We leave Ali just after coffee and hit the road towards the highest mountain of Lebanon. 60km by road and less than 20 if you would fly there straight. In fact I was able to see the launching place from Alis rooftop. At the military checkpoint they just check our papers and wish us a pleasant journey. Soon the appearance of the villages totally changes as we arrive in a Christian area now. Houses are a little more like in Europe and there are churches everywhere!

Soon we climb up more than 1000m in altitude via just a few serpentines. You will be easily able to spot them if you check out the map. If you are a Paraglider you will certainly become nervous when taking a closer look at that map. At the mountain pass at about 2700m above the sea we could easily either see the sea and the border to Syria if there were no clouds. The mountains surrounding us are up to more than 3000m high. After coming down the other side we soon arrive in Bcharre. It is some kind of a middle eastern St. Moritz and now its absolutely off season.

We spot a big sign post which has seen better days offering room, food, wifi for just 28$ per room. That sounds worth it so we decide to have a look. The room is as huge as the empty hotel and looks luxurious. The hotel is called Hotel Alpine and tries a lot to copy Austrian style – for us it feels more like in “the Shining”, empty, huge and endless hallways. Even though the price is so scary we ask for the price. 125$ per night plus $28 per person if we want food.

While searching for a room a thunderstorm happens. Two hours before we were thinking about to maybe fly today. Well done we didn’t.

The second place we look at was recommended by the guy at the first place: Bauhaus Hotel. Once in Bcharre it is hard to miss the Bauhaus and we can get a little room with three beds for 31$ per night. But wait, its off season. Our room, and four others enter into a big living room, kitchen and bath attached – 24h wifi, electricity and hot water and an oil heater on demand (we are at 1500 above sea level and its below 0 at night). We rent the room and use the whole floor – what an amazing deal!

It takes us some time to find a place where we can eat. There are restaurants all over but…. Off season. We find a place where we get a kind of Pizza, get some more food at the supermarket (got a kitchen) and soon go to bed. Both of us have a bad cold!

Next day in the morning its rainy as predicted. We discuss a second if we try to fly at the sea or take the day just to explore this perfect looking place here. Minutes later we are on the way to the launching place. Clouds are low and there is fresh snow at the tops of the mountains around us. We stop at possible launching places and explore landing sites we could use. Watching the clouds rising up the mountain sides looks scary – its raining every now and then. We don’t even think of flying in these conditions but we get quite a good idea of the area. In fact the bad weather was good luck for us and tomorrow its predicted to be a perfect day to finally take off!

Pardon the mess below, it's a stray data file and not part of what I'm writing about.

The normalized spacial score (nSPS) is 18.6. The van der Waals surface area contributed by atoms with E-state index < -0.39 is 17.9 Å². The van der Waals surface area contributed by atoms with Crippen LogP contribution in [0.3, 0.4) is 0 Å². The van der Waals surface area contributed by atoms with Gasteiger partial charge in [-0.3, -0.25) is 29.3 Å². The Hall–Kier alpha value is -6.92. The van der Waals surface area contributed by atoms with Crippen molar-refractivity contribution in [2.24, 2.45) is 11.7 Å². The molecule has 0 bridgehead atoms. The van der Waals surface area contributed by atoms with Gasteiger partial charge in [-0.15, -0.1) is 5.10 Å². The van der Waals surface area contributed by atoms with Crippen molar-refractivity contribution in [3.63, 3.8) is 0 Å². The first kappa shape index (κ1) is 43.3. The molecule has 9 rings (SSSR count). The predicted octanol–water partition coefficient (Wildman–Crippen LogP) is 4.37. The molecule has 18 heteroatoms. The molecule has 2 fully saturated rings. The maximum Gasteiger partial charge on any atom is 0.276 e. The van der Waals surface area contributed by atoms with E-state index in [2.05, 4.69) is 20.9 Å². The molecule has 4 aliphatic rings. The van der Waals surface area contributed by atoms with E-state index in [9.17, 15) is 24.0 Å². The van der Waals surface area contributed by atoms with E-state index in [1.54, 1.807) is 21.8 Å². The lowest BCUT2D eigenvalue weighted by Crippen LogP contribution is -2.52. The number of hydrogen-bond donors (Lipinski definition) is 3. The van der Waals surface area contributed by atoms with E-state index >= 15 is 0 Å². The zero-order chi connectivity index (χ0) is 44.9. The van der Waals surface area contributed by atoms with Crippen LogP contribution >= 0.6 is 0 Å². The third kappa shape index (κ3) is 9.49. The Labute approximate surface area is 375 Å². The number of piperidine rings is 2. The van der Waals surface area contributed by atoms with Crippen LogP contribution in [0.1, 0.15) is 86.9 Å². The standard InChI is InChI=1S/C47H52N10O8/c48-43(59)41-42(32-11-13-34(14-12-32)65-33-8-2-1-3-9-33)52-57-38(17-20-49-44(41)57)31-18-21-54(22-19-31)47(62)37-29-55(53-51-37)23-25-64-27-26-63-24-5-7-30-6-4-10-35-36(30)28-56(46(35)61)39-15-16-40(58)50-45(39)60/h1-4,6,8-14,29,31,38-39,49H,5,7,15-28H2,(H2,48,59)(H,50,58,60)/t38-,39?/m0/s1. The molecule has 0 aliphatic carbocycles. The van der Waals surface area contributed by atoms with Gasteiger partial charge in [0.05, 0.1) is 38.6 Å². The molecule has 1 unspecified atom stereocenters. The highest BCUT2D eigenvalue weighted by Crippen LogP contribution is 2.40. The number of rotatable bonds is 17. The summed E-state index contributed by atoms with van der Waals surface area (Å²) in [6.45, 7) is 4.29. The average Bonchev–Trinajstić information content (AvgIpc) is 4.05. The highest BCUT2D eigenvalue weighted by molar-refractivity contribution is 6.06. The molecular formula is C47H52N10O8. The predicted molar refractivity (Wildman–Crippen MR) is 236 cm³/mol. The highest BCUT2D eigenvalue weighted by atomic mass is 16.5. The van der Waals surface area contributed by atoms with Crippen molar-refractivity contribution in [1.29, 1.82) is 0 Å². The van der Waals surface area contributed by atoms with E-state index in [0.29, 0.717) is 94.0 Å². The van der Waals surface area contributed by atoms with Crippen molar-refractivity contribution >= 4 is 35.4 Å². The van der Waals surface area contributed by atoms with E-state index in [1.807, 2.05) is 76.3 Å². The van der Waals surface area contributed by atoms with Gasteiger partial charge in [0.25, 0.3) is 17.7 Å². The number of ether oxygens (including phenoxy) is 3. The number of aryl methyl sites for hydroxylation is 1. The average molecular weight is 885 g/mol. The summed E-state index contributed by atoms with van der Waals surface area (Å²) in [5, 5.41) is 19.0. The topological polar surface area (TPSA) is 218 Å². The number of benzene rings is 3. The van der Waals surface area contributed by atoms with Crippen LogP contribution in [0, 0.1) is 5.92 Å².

Lebanon II – Bekan Valley

November 14. – 16. 2015

Sunrise today is nearly impossible to describe. The blue sky and the red soil, sun rising over the hills of the border to Syria where smoke is rising. Gunshots woke me up and little later I sit in the gently warming sun on the roof top listening to the birds and about 2 or 3 shots every 10 seconds.

“They hunting”, Ali, my host and by now good friend tells me. I look in disbelieve as he had told me yesterday the Syrian border being 120km away. If you looked at the Map link in the last post and as I see on my GPS its not more than 20….
However nobody seems to mind the noise so I don’t mind either. Its just too far from what I call reality to do more than go with the flow. Most of the time I spend with Ali Abu Hussein, my 62 year old friend. He knows maybe 200 words in English and I knew maybe 20 in Arabic when I came. Still there is some kind of understanding between us which doesn’t demand words. Sometimes I look in his eyes and his face just becomes 20 again. We spend hours having fun together and we can even though our limited vocabulary philosophy together!

Whatever we do I always carry a note book and a pen with me to learn Arabic. Every new word I use in the right moment makes us laugh together a lot. We both feel like little children and the time passes very quickly.

Well, where was I? The noisy morning…. Well later that morning friends of Ali came to hunt too. His house is a little out of town and surrounded by fields so it’s a good meeting point I guess. The crowd arrives just in a moment when Ali is shopping and nobody else is here so the guys are quite surprised to find me. Ali did not tell me they are coming now so I am surprised too. 5 minutes later we are all sitting in the garden sharing breakfast and tea (like in turkey – more sugar than water). They have quite beautiful shotguns and whenever they see a bird at the horizon one of them would stand up and scare it away with a shot long before they would come in range. After breakfast we sit in the shadow smoking shishas following the same ritual. It seems pretty senseless in a way…
But in between the BOOM BOOM sounds of the shotguns you would here a sudden RADADADAD every now and then – one time Ali looks at me very seriously when this happens and says “Daesh!”

So they are up in the hills. I already noticed friends of Ali last evening and I will again tonight. They point out to the hills in the east obviously describing what happens in the fights there. In the evening he shows me “Daesh TV”. We agree that these people can never be Muslims and what they do is haram (a sin) because “Kulul Arab – Allah uached!” (All people – one god!)

Sounds a little exciting now but most of the time we just sit together in the living room, he teaching me arab, joking and philosophizing together drinking tea and smoking apple flavoured shishas.